Emotionally Healthy Spirituality: Look beneath the surface

Emotionally Healthy Spirituality: Look beneath the surface

by: Bo Noonan

posted on: Jun 22, 2017

Pete Scazzero writes the following in his book The Emotionally Healthy Church, “Emotional health and Spiritual maturity are inseparable. It is not possible to be spiritually mature while remaining emotionally immature.”

This is the foundational statement that we are working from over the five-week series.

We humans are made up the following components:

PHYSICAL, SOCIAL, INTELLECTUAL, SPIRITUAL, AND EMOTIONAL

All of these need to submit to and become followers of Jesus. This is a holistic view of discipleship. We are not just spiritual beings, nor was Jesus. This series is about discipling our emotional side.

The first principle we are looking at is: LOOK BENEATH THE SURFACE

Our lives are much like an iceberg; 10% of us is shown while 90% is below the surface. The challenge is to bring our emotions to the surface in a healthy way. If we bury them alive under the surface they will rise up in some unhealthy ways (i.e. tension headaches, high blood pressure, insomnia, depression, isolation, etc…)

I am more likely to bury my emotions than to express them clearly. My wife is the opposite. As you can imagine, this can be an issue in our marriage.

At the end of the day, immature emotions prevent us from loving well. Which is the end game; love God, love people.

As always, it’s extremely helpful to look to Jesus not only for our salvation, but for a model of true life. Jesus was the ultimate man. He had the ability to separate himself from the crowds, his family and his disciples. His relationship with his Father freed him from the pressures around him. He didn’t let others set his agenda.

But we can’t miss the fact that the Gospel writers record Jesus’ raw emotions.

  • He shed tears (Luke 19:41)
  • He was filled with joy (Luke 10:21)
  • He grieved (Mark 14:34)
  • He was angry (Mark 3:5)
  • Sadness came over him (Matt. 26:37)
  • He felt compassion (Luke 11:35)
  • He felt sorrow (John 11:35)
  • He showed astonishment and wonder (Mark 6:6, Luke 7:9)
  • He felt distress (Mark 3:5, Luke 12:50)

He was fully man, emotions and all.

Dan Allender and Tremper Longman provide this insight into emotions in their book The Cry of The Soul,

“Ignoring our emotions is turning our back on reality; listening to our emotions ushers us into reality. And reality is where we meet God… Emotions are the language of the soul. They are the cry that gives our heart a voice. In neglecting our intense emotions, we are false to ourselves and lose a wonderful opportunity to know God. We forget that change comes through brutal honesty and vulnerability before God.”

But an authentic relationship with Jesus takes us into the depth, into the shadows, into the deep parts of our souls. He wants to redeem and restore all of us, not just the 10%. This is good news, but it can be a painful journey at times.

It’s been said, “We change our behavior when the pain of staying the same becomes greater than the pain of changing.”

Truth is, there is always something lying beneath the emotion we are feeling.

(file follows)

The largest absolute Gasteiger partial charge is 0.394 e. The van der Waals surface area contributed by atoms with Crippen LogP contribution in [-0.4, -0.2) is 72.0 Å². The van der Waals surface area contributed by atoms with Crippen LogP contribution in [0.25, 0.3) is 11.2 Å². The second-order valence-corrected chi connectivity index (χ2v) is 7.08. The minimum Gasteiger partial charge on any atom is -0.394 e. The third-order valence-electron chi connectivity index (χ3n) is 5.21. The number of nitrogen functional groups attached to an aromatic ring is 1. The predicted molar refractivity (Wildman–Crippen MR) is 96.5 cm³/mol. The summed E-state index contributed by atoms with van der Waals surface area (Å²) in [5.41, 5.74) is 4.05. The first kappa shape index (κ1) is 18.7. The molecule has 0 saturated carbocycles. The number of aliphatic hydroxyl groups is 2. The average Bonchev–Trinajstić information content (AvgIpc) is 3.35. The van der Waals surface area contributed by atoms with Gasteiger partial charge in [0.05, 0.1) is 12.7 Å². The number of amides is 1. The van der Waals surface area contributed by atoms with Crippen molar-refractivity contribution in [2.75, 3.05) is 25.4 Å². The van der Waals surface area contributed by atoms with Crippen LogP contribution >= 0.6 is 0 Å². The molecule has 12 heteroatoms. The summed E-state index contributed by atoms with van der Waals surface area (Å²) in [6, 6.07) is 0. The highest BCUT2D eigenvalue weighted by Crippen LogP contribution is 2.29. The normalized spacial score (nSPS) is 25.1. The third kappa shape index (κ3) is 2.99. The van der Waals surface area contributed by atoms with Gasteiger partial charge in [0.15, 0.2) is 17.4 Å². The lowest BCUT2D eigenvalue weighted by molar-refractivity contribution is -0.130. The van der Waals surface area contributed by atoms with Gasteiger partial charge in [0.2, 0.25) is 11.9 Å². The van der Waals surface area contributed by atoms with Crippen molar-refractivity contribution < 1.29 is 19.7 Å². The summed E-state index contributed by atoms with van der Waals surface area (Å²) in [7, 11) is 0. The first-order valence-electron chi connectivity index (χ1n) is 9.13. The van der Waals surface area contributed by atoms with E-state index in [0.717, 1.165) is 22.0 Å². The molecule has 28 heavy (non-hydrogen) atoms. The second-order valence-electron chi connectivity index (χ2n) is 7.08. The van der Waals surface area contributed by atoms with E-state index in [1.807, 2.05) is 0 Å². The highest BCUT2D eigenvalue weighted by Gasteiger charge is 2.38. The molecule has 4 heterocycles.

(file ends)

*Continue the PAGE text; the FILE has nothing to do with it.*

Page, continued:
When we feel emotions that are intense it helps to ask the WHY question. Why am I feeling this way?

For instance… Why do I feel ________________? Then, it’s followed by another question.

  • RAGE/ANGER: “How was I hurt?”
  • FRUSTRATION: “What did I feel helpless about?”
  • SHAME: “What was I hiding?”
  • RESENTMENT: “What did I expect or hope for?”
  • DEPRESSION: “What did I lose?”
  • JEALOUSY: “Where did I feel inadequate?”

Our emotions are like the ‘check engine light’ in our car. Seeing the light go on is not enough, we must ask WHY.

It’s also good to slow down and ask other questions about your life. Questions like:

  • Why am I always in a hurry? Why am I so impatient?
  • Why am I so anxious?
  • Why I am overly concerned that others tell me I’m doing a good job?
  • Why I am so concerned about running into this person?
  • Why do I avoid confrontation?

 

Here is a very helpful exercise. This is best done with a friend or spouse on a regular basis. It won’t help to do this once. If you don’t have anyone to do this with, do it with God. Envision him asking you the following questions.

NOTE: The question asker is just there to ask the question and to listen well: Eye contact, not distracted, nodding their head, attentive. They are NOT there to fix! Just listen. Just allow them to get under the surface and see where their emotions are coming from. To be clear, you don’t address their feelings with a solution. Just strive to understand.

David Augsburger wrote, “Being heard is so close to being loved that for the average person, they are almost indistinguishable.” So, be a good listener!

Here are the questions…

  • WHAT ARE YOU ANGRY ABOUT?
  • WHAT ARE YOU SAD ABOUT?
  • WHAT ARE YOU ANXIOUS ABOUT OR AFRAID OF?
  • WHAT ARE YOUR HAPPY ABOUT?

We finished with taking an inventory of our emotional and spiritual health. You can get a copy of that inventory by emailing the office, info@ncctacoma.org

Next week we will tackle the subject of Break the Power of The Past.

Please attempt to complete a GENOGRAM before next week's gathering. For more information on GENOGRAMS, click here.

If you missed last night or want to hear the talk again, click here for the audio from the event.


additional resources

  

Genogram Symbol Sheet



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